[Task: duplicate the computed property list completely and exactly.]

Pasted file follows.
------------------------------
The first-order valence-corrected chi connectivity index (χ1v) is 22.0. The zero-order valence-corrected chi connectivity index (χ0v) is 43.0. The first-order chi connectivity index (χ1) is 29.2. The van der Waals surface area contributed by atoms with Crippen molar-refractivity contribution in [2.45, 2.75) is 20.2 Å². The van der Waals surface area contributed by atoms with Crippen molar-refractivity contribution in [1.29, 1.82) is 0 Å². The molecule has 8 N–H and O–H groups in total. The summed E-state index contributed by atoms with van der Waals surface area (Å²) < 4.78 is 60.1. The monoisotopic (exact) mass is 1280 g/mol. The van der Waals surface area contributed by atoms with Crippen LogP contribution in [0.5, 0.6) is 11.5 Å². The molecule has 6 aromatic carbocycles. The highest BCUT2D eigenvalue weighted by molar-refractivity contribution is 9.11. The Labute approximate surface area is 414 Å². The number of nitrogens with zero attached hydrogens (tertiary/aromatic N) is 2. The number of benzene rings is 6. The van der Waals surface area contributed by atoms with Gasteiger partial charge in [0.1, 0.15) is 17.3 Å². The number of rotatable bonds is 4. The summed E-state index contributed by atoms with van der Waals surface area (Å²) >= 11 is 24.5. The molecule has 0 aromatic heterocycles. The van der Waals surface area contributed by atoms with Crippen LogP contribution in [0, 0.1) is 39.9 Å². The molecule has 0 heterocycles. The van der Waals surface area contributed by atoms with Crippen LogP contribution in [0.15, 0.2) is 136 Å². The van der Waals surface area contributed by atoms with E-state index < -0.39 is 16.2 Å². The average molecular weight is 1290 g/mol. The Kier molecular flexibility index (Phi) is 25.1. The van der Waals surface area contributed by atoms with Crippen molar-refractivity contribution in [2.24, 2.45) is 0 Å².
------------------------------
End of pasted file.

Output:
The first-order valence-corrected chi connectivity index (χ1v) is 22.0. The zero-order valence-corrected chi connectivity index (χ0v) is 43.0. The first-order chi connectivity index (χ1) is 29.2. The van der Waals surface area contributed by atoms with Crippen molar-refractivity contribution in [2.45, 2.75) is 20.2 Å². The van der Waals surface area contributed by atoms with Crippen molar-refractivity contribution in [1.29, 1.82) is 0 Å². The molecule has 8 N–H and O–H groups in total. The summed E-state index contributed by atoms with van der Waals surface area (Å²) < 4.78 is 60.1. The monoisotopic (exact) mass is 1280 g/mol. The van der Waals surface area contributed by atoms with Crippen LogP contribution in [0.5, 0.6) is 11.5 Å². The molecule has 6 aromatic carbocycles. The highest BCUT2D eigenvalue weighted by molar-refractivity contribution is 9.11. The Labute approximate surface area is 414 Å². The number of nitrogens with zero attached hydrogens (tertiary/aromatic N) is 2. The number of benzene rings is 6. The van der Waals surface area contributed by atoms with Gasteiger partial charge in [0.1, 0.15) is 17.3 Å². The number of rotatable bonds is 4. The summed E-state index contributed by atoms with van der Waals surface area (Å²) >= 11 is 24.5. The molecule has 0 aromatic heterocycles. The van der Waals surface area contributed by atoms with Crippen LogP contribution in [0, 0.1) is 39.9 Å². The molecule has 0 heterocycles. The van der Waals surface area contributed by atoms with Crippen LogP contribution in [0.15, 0.2) is 136 Å². The van der Waals surface area contributed by atoms with E-state index < -0.39 is 16.2 Å². The average molecular weight is 1290 g/mol. The Kier molecular flexibility index (Phi) is 25.1. The van der Waals surface area contributed by atoms with Crippen molar-refractivity contribution in [2.24, 2.45) is 0 Å².